We had a chance to catch up with him to discuss his methods, madness and the macabre and more.
You can visit the Witch House yourself at: http://witchhouserocks.com
Tell us a little about yourself. How did you first become interested in the work of H.P.Lovecraft?
I grew up in Honolulu, Hawaii in the late 1970s and early 80s, the son of parents who really nurtured my interests in art and music. My dad was in the Navy and out at sea quite a bit, and when he was away I had an uncle who used to take me to watch science fiction and horror movies, rated "R" stuff that I was way too young to be watching.
Mom never knew that both my dad and uncle were exposing me to John Carpenter's THE THING and Ridley Scott's ALIEN well before my teens. Both of those movies have Lovecraftian roots, and I grew to love the genre without even knowing that H.P. Lovecraft was the man behind it all. It wasn't until 2004 when I was cast in Sean Branney and Andrew Leman's silent movie adaptation of THE CALL OF CTHULHU that I began to truly familiarize myself with the works of HPL. He's now one of my all time favorite writers, and I gravitate to his section in the bookstore whenever I go, hoping to find something I haven't read. I've still a ways to go in his catalog!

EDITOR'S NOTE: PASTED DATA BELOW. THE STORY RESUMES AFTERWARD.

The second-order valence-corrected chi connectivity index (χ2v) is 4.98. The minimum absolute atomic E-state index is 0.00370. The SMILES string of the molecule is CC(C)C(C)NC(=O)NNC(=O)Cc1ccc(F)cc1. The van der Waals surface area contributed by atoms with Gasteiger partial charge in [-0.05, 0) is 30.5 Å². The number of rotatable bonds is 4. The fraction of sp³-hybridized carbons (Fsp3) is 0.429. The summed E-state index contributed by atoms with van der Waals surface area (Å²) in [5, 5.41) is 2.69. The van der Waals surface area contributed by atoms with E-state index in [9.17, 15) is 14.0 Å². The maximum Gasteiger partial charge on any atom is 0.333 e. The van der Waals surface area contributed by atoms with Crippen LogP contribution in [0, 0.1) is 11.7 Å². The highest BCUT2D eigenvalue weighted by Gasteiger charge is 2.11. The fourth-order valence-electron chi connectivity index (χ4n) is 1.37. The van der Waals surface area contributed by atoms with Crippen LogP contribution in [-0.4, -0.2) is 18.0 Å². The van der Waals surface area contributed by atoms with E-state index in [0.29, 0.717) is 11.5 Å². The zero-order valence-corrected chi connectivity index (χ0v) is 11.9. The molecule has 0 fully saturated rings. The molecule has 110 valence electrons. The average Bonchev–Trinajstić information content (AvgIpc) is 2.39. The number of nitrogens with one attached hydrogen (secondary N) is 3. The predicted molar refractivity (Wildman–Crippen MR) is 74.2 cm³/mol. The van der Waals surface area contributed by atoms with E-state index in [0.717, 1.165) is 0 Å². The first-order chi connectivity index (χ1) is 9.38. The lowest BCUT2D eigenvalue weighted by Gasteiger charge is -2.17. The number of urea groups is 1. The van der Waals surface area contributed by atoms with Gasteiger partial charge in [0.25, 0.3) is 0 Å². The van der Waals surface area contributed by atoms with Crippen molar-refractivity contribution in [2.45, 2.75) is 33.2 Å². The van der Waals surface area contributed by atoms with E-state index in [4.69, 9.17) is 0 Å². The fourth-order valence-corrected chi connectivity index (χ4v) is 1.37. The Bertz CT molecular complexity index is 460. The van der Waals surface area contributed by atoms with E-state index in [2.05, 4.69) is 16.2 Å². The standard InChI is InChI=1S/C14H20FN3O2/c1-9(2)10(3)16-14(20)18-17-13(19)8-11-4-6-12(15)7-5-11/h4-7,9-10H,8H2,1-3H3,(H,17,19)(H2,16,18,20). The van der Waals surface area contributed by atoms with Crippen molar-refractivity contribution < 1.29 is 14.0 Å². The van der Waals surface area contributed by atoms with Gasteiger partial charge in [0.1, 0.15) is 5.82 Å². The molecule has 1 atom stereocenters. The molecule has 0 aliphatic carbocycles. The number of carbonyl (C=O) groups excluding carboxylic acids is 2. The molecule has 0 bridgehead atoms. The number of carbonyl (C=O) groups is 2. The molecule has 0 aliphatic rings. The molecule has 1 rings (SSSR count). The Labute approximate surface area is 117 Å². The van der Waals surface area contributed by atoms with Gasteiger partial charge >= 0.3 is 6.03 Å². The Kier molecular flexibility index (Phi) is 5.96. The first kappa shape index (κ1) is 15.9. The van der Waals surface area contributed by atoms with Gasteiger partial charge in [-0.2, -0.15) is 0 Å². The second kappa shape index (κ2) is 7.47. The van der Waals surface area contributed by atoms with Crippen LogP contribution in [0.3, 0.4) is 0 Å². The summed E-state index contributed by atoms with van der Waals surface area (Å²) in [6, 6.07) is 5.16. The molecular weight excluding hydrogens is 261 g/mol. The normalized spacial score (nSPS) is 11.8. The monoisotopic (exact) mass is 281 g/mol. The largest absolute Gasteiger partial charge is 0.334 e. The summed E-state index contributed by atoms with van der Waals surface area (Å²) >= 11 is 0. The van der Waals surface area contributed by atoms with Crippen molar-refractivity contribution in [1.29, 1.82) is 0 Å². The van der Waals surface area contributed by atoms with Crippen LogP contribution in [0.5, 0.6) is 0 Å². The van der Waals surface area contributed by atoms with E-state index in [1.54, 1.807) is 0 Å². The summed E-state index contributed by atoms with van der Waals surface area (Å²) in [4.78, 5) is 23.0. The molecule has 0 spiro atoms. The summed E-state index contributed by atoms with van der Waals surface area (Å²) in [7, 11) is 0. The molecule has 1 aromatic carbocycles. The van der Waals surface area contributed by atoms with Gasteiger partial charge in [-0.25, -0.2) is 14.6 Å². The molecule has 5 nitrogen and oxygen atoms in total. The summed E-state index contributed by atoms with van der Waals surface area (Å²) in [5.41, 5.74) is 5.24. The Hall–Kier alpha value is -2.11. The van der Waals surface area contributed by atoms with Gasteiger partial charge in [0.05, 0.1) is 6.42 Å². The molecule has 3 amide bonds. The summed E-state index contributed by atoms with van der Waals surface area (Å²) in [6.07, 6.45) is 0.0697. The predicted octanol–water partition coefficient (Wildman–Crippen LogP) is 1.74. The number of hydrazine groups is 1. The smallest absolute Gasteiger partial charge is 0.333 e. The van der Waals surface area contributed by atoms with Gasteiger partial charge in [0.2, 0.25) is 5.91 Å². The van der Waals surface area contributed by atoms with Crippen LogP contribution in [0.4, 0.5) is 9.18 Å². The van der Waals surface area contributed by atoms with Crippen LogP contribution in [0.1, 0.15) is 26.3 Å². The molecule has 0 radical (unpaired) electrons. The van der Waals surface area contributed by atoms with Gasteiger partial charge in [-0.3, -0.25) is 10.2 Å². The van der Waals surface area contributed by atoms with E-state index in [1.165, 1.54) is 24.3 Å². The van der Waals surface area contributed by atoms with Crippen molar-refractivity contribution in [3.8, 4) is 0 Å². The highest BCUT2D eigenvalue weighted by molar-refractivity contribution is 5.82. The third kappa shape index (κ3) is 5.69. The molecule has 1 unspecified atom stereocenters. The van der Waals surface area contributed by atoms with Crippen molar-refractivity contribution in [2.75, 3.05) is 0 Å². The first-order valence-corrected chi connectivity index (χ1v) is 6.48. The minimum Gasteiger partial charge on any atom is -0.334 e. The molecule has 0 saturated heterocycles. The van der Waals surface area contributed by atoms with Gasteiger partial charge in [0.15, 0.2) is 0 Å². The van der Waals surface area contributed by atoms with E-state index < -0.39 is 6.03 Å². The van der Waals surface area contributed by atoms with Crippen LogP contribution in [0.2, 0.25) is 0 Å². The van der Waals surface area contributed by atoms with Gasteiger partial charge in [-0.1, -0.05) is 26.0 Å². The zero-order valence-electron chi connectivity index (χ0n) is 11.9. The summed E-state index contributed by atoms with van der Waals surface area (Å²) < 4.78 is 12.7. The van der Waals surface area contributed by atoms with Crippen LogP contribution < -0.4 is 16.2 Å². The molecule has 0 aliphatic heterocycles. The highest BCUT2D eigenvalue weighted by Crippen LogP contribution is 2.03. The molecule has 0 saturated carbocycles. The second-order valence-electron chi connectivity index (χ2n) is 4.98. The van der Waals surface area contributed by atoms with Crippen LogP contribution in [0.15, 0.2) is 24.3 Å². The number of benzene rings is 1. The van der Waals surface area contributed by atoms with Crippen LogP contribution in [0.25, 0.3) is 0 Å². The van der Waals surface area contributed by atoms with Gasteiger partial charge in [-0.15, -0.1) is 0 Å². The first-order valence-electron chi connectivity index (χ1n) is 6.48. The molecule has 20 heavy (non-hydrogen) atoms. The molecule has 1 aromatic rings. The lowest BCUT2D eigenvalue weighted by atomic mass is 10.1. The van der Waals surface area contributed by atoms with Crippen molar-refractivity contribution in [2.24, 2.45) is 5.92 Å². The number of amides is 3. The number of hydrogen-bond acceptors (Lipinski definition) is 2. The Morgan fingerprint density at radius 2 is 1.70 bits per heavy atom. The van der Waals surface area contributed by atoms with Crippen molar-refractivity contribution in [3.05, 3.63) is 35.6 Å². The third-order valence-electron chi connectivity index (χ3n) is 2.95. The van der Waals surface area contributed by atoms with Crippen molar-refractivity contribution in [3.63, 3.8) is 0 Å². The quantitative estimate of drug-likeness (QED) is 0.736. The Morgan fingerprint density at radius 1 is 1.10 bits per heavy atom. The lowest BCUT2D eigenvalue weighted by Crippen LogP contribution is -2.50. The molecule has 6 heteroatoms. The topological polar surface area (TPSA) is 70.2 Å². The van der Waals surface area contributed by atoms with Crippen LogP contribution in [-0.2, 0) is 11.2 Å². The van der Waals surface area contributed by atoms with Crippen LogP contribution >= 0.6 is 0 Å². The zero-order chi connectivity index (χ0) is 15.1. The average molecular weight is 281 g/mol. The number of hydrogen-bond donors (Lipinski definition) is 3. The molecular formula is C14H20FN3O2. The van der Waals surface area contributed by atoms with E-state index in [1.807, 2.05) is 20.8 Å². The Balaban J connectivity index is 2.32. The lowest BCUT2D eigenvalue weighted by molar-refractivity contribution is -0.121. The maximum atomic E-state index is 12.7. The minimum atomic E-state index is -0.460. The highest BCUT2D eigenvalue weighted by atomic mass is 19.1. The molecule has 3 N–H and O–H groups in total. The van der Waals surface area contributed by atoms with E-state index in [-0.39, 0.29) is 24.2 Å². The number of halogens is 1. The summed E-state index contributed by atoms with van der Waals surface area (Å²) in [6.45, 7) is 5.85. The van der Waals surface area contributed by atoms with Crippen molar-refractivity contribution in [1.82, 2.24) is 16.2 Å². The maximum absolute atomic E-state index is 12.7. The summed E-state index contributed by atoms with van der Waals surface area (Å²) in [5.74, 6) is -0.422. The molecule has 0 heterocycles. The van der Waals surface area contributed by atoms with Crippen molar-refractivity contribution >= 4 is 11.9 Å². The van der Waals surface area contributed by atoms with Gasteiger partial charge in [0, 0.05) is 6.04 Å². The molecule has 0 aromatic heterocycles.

What's your favorite H.P. Lovecraft story?
The first story I fully read was "The Shadow Over Innsmouth" and it left a big impression on me. With my Hawaii roots, I naturally enjoyed the tale's seaside setting and the concept of humans evolving back to life's aquatic beginnings. The idea of living beneath the sea certainly has a romanticism about it, and with a childhood spent half on land and half at the beaches and harbors of Oahu, I felt more like a Deep One than the story's human protagonist, Robert Olmstead. It remains my favorite HPL story by far.
What inspired you to take on Dreams in the Witch House as a rock opera? Was it difficult enlisting others to help you in this undertaking?
As soon as I read "The Dreams in the Witch House" in 2011, I couldn't help but envision theatrical pictures in my mind. I had spent nearly 20 years performing on stages around the world, touring on Broadway National Tours and internationally in Stockholm, Sweden. That span of time fully devoted to performing led to a desire to produce, and after producing a string of small Musical productions in Stockholm, I felt it was time to aim for something big and ambitious. I had built a great relationship with a small Recording Studio in Stockholm called Platform Studio, founded by two extremely talented and genuine friends, Anders Ringman and Chris Laney. Both Anders and Chris are well known music producers in Sweden, with nearly twenty years in the business.